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Think your kid can paint abstract art as well as big-deal artists? 

A quick walk through the elegant show at the University of Michigan Museum of Art, "Abstraction, Color, and Politics: The 1960s and 1970s," will disabuse you of that hackneyed fantasy but quick. 

Up through Feb. 9, "Abstraction" is a concise exhibition of breathtaking work from UMMA's collection by some of the most significant names working in those decades, whether Howardena Pindell, Louise Nevelson, Al Loving, Helen Covensky  or John T. Scott

Curator of Modern and Contemporary Art Vera Grant explains that this is a new iteration of a show with the same title that confined itself to the 1970s, and opened last September. That "Abstraction" was curated by Christina Olsen, UMMA's director who arrived in 2017. 

"That show was part of Tina celebrating her arrival, and rethinking her museum," Grant said. "I just arrived last September, and Tina asked me to reimagine the show. So we changed the parameters of the time frame a bit," pulling in the 1960s, "and went with a very different visual dynamic." 

A third iteration of "Abstraction," Grant says, will be coming next winter. 

Olsen's show consisted of just four pieces -- by Helen Frankenthaler, Sam Gilliam, Loving and Nevelson.

The current exhibition features three large, dramatic works by Nevelson, Frankenthaler and Dorothea Rockburne. Facing those is a "salon hang" of a dozen pieces artfully arranged on the remaining wall. 

The latter includes prominent Michigan artists, whether Mary Jane Bigler or Detroit's own Charles McGee, as well as national names like Richard Hunt, Beverly Pepper and Beauford Delaney

One of the things Grant likes about the show is the creative mash-up on the part of some represented -- figurative artists indulging in the abstract, or sculptors dipping a toe into print production.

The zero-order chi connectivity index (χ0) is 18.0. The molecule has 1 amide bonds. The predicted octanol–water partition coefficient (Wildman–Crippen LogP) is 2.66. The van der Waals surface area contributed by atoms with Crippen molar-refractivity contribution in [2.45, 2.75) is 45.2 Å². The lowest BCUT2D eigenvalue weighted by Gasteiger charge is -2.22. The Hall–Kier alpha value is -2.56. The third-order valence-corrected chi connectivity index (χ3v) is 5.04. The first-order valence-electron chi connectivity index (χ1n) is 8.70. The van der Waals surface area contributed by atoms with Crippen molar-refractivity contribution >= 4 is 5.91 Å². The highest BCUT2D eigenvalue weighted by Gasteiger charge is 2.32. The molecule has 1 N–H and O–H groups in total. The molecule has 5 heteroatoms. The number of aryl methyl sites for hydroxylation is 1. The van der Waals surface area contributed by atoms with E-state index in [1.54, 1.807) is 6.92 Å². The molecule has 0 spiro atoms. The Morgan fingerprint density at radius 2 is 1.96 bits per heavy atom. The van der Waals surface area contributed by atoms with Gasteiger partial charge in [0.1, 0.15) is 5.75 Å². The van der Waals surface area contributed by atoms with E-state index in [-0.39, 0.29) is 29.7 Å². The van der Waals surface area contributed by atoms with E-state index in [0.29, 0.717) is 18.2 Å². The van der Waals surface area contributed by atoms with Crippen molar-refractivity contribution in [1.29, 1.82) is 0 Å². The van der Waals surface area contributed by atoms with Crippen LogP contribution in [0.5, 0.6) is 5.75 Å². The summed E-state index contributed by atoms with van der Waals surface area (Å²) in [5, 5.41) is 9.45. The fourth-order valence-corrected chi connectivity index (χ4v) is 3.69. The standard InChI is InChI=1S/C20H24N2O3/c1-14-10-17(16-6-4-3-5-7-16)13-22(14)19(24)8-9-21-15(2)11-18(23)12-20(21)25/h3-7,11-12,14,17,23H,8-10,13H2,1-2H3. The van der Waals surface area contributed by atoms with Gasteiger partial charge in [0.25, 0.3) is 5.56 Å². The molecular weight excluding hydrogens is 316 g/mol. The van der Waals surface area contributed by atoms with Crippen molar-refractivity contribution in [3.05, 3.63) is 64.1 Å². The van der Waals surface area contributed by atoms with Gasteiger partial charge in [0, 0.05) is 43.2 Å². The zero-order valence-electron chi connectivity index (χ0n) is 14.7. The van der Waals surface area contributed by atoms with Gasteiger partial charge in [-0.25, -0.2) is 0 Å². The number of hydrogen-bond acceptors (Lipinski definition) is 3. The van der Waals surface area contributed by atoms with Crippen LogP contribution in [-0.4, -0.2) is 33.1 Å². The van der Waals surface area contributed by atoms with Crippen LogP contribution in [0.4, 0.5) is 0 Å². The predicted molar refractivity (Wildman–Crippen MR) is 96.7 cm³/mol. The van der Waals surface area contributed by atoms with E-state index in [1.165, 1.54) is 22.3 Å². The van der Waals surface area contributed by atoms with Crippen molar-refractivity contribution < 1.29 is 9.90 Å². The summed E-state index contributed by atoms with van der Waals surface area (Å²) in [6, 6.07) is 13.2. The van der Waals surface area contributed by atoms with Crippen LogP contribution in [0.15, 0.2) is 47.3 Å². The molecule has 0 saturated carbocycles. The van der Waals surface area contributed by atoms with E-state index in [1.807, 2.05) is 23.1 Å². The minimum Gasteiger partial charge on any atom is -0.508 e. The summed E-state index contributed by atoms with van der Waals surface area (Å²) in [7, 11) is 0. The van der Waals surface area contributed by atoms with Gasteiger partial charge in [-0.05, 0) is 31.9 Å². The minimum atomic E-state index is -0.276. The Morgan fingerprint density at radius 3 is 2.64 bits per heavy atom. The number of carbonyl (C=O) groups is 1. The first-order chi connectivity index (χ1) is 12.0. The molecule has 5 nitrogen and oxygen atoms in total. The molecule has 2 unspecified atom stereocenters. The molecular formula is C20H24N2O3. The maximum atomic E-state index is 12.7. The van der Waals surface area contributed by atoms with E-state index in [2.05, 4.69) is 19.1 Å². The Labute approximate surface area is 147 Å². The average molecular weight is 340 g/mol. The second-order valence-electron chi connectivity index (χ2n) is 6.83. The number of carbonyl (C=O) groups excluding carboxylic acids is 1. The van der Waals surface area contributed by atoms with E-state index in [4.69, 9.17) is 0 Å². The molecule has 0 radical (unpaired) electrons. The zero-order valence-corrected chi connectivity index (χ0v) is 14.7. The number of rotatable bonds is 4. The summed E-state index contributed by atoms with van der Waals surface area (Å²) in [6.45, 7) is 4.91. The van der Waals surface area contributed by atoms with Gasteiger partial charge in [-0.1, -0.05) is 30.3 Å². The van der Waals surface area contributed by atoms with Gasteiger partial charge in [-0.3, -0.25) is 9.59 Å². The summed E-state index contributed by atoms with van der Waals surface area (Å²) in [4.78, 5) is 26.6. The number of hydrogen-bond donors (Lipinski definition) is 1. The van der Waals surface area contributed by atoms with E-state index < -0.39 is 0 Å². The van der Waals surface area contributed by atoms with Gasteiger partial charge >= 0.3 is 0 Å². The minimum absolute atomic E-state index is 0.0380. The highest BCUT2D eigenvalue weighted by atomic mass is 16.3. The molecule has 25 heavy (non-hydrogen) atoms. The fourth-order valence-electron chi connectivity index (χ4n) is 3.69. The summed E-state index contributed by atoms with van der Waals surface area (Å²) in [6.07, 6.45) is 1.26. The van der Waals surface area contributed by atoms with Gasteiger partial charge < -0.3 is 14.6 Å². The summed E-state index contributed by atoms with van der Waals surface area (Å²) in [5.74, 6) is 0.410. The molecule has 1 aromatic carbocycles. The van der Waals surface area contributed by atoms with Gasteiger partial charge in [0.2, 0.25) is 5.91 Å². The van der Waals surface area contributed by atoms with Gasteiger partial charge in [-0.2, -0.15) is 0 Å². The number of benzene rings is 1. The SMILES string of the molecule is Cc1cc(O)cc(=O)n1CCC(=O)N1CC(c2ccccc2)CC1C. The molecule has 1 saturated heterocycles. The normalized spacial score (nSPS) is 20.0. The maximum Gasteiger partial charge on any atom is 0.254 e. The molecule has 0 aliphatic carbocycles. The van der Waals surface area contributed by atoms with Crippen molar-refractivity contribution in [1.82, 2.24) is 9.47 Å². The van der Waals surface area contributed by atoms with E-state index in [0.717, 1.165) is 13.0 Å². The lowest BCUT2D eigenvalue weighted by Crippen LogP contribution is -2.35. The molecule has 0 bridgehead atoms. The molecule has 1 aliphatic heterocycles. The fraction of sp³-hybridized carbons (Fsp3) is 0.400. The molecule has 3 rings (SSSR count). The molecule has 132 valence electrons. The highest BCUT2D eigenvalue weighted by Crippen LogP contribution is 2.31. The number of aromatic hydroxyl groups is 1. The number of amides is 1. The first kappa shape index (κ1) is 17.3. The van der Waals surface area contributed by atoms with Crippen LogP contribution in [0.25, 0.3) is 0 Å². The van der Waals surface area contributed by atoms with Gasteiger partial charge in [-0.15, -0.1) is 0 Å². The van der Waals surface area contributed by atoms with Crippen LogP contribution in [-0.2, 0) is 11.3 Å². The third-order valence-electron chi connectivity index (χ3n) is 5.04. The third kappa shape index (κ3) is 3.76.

All in all, she says, researching the show was a marvelous experience. 

"It was a challenge," she said, "and part of my getting to know the UMMA collection. I grew to love the collection from a very hands-on perspective." 

She was also struck by the role local cooperatives and workshops like the Michigan Workshop of Fine Prints, the Michigan Watercolor Society, or the Detroit Workshop of Fine Prints, played in those years. 

"What this took me to was appreciation of Detroit as an art center," Grant said, "and the artistic energy coming out of the city at that moment." 

mhodges@detroitnews.com

(313) 222-6021

Twitter: @mhodgesartguy 

'Abstraction, Color, and Politics: The 1960s and 1970s'

Through Feb. 9

University of Michigan Museum of Art, 525 S. State, Ann Arbor 

11 a.m.-5 p.m. Tues.-Sat; noon-5 p.m. Sun.

Free - $10 donation suggested 

(734) 764.0395

umma.umich.edu

Downstairs, a tiny exhibit of four recently donated works touches on the other end of modernism

on paper by the Austrian Expressionist Egon Schiele, who died in 1918, reminds us that abstraction was applied to the human form long before Picasso and Braque began experimenting with Cubism. 

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